Since the advent of neoliberalism in the last quarter of the past century, finance capital has further bolstered its dominant position, achieving for itself larger and larger freedom from state regulations. Under popular pressure some restrictions were put in place in advanced capitalist countries in the aftermath of the crisis that started in 2007;but many of these are in the process of being rolled back. For example, Donald Trump has pledged to drastically water down – if not abolish altogether – the Dodd- Frank Wall Street Reform and Consumer Protection Act. With rapid advances in information technology, fintech firms – such as Microsoft, Visa, Mastercard — and their associates have taken upon themselves the task of aggressively expanding the frontiers of finance both within and across national economies. The concerted efforts for promoting digitalisation, briefly noted towards the end of Part I of this article, is a part of this ongoing international initiative.
But the commonality ends here, with the shared vested interests of finance capital and big corporates in pushing for cashless economy as in many other countries. As for the specific form and content of demonetisation in India, it is marked by certain peculiar features.
First, such a costly gamble is really unprecedented in world history. Over the past century several total demonetisations have taken place in: (a) countries reeling under hyperinflation, with inflation rates measured on a weekly or monthly (rather than yearly) basis, such as Germany in 1923 following devastation in WW I; (b) countries on the verge of economic collapse, such as Zimbabwe in 2015; and (c) countries in deep economic or political crisis, such as Ghana in 1982, Nigeria in 1984, Myanmar in 1987, Zaire in 1993 and the USSR in 1991. In every case there were some very special, compelling reasons. In Zimbabwe for example the value of a 100 trillion Zimbabwean dollar note dropped to about 35 American cents last year and forced the government to abandon the troubled national currency for the US dollar. Nowhere was such large scale but partial (86%) demonetization attempted, and that too in normal circumstances and on such flimsy grounds.
Second, Note Ban definitely bears the unmistakable marks of Modi: the theatrics and demagoguery of the 8 November announcement and his subsequent sermons; the way the Prime Minister took such a high impact decision all by himself ignoring the elementary democratic norms like prior consultations with the apex bank; the obstinacy and arrogance with which he rubbished all criticism and suggestions on this question; the way all opponents were branded as corrupt anti-nationals; and finally, the cruel refusal to use the budget route for offering a healing touch to the honest, hard-working Indians brutalised by Note Ban. In intent and content, impact and implications, it is definitely a key element in the evolving economic programme of Indian fascism, authored by a worthy disciple of Guru Golwalkar and the first Sanghi to have occupied the top post in the country with a free hand to rule, unhindered by any balls and chains imposed by partners in a coalition government.
Third, the present aggression on the life and livelihood of those who comprise the non-corporate informal sector – the forcible separation of many of them from their “means of subsistence” – is being carried out not in one stroke with brute physical force (as in the cases of land grab for example) but slowly by economic means. Moreover, the whole project is meticulously marketed as the first serious, effective, national attack on black money and corruption. All this prevented an immediate outburst of popular anger and resistance, but hard facts of life have already started revealing themselves through the fog of confusion created by the RSS-aided government propaganda and it will not be long before the megalomaniac despot is duly punished for his economic war on India.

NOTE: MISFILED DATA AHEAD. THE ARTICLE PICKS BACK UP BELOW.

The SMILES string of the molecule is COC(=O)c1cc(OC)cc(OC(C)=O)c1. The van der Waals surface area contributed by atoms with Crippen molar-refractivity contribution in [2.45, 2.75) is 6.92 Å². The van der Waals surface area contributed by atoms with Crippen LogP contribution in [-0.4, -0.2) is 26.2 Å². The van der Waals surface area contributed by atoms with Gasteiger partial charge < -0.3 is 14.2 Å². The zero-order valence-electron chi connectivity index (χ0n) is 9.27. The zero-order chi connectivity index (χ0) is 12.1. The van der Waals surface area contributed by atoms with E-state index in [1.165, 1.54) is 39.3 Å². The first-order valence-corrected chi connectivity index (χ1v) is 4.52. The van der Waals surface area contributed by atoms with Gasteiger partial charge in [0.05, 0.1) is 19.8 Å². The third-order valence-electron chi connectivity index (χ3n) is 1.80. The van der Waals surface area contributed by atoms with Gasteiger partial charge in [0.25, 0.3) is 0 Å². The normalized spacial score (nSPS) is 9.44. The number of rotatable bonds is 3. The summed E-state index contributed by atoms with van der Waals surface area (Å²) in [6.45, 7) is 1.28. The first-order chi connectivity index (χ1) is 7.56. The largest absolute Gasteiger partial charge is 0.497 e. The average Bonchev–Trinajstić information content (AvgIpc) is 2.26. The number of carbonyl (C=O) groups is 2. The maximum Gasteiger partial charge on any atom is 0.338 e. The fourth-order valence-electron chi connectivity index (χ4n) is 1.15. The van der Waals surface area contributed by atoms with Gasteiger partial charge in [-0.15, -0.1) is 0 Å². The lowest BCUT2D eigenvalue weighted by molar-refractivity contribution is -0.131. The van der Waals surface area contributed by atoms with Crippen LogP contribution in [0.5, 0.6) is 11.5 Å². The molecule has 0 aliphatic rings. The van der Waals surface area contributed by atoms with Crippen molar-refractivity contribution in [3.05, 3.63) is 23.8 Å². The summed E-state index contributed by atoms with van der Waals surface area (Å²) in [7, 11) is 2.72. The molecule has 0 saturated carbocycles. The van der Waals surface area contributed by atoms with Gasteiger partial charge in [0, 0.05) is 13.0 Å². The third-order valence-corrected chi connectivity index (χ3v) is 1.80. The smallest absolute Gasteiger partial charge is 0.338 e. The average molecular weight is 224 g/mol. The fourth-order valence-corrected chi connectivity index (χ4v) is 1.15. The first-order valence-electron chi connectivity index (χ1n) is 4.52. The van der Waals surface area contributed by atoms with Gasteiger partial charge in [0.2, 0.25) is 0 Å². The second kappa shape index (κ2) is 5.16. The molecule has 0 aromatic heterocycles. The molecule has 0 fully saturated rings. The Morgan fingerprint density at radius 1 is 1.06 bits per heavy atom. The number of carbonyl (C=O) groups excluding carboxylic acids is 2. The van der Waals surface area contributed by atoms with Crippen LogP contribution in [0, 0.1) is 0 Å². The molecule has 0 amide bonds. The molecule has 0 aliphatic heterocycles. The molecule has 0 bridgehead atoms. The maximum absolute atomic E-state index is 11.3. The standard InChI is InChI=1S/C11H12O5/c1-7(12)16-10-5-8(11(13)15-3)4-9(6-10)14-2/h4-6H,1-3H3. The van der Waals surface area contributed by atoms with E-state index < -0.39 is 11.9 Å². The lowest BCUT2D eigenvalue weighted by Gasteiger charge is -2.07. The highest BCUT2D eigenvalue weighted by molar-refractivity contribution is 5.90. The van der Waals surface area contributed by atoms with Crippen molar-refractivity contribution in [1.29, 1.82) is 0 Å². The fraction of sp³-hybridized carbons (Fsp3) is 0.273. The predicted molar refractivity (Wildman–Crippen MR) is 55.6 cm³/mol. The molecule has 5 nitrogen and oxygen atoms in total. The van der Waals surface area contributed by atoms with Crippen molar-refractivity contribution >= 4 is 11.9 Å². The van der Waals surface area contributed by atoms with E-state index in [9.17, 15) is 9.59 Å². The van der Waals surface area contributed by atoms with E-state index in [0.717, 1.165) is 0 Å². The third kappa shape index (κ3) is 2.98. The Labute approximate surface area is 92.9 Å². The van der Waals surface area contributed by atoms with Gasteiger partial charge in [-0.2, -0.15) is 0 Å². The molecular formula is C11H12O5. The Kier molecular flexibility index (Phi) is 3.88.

1 Marx elaborates the different dimensions of primitive accumulation in different contexts in many places in Capital – primarily in Volume I, Part VIII (quotations in this paragraph are from Part VIII) but elsewhere too. His dynamic understanding is highlighted when he observes, “The history of this expropriation, in different countries, assumes different aspects, and runs through its various phases in different orders of succession, and at different periods.” While narrating the “Genesis of the Industrial Capitalist”, he takes note of some of these “different aspects” or forms/levers of primitive accumulation: ” … the discovery of gold and silver in America, the extirpation, enslavement and entombment in the mines of the aboriginal population”, slave trade, piracy, pillage of colonies by European powers, “the system of public credit, i.e., of national debts”, the “international credit system “, and so on and points out the basic commonality: “… they all employ the power of the state….”. At a certain point, “law itself becomes… the instrument of the theft of the people’s land” – exactly as it has happened in our country.
2 Among these contributions, special mention must be made of David Harvey’s formulation of “accumulation by dispossession” – “the continuation and proliferation” of primitive accumulation in very many forms including commodification of land and eviction of peasants, monetisation of exchange and taxation, usury, use of the modern credit system (credit cards, easy loans and instalments, sub-prime housing loans and foreclosures in the USA, etc). Among the main features of accumulation by dispossession he includes financialisation, which is particularly notable in the context of the present discussion.